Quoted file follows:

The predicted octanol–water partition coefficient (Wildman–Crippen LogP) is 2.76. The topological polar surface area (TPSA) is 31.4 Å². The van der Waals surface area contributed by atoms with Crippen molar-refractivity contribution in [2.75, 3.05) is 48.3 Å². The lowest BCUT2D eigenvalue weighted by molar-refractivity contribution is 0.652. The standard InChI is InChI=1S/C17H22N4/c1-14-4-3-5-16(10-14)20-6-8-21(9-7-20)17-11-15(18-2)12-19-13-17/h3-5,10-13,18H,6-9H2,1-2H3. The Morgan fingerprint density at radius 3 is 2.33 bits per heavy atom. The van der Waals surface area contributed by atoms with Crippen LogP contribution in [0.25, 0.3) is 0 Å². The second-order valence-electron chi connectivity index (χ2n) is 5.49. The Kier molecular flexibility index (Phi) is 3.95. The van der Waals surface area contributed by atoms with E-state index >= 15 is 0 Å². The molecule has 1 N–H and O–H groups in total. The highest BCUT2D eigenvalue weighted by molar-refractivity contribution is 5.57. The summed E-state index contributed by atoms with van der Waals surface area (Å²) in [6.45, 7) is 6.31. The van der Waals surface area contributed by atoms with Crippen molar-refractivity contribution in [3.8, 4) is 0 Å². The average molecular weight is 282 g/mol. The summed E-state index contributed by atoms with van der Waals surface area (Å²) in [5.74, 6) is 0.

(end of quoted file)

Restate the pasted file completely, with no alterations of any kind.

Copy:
The predicted octanol–water partition coefficient (Wildman–Crippen LogP) is 2.76. The topological polar surface area (TPSA) is 31.4 Å². The van der Waals surface area contributed by atoms with Crippen molar-refractivity contribution in [2.75, 3.05) is 48.3 Å². The lowest BCUT2D eigenvalue weighted by molar-refractivity contribution is 0.652. The standard InChI is InChI=1S/C17H22N4/c1-14-4-3-5-16(10-14)20-6-8-21(9-7-20)17-11-15(18-2)12-19-13-17/h3-5,10-13,18H,6-9H2,1-2H3. The Morgan fingerprint density at radius 3 is 2.33 bits per heavy atom. The van der Waals surface area contributed by atoms with Crippen LogP contribution in [0.25, 0.3) is 0 Å². The second-order valence-electron chi connectivity index (χ2n) is 5.49. The Kier molecular flexibility index (Phi) is 3.95. The van der Waals surface area contributed by atoms with E-state index >= 15 is 0 Å². The molecule has 1 N–H and O–H groups in total. The highest BCUT2D eigenvalue weighted by molar-refractivity contribution is 5.57. The summed E-state index contributed by atoms with van der Waals surface area (Å²) in [6.45, 7) is 6.31. The van der Waals surface area contributed by atoms with Crippen molar-refractivity contribution in [3.8, 4) is 0 Å². The average molecular weight is 282 g/mol. The summed E-state index contributed by atoms with van der Waals surface area (Å²) in [5.74, 6) is 0.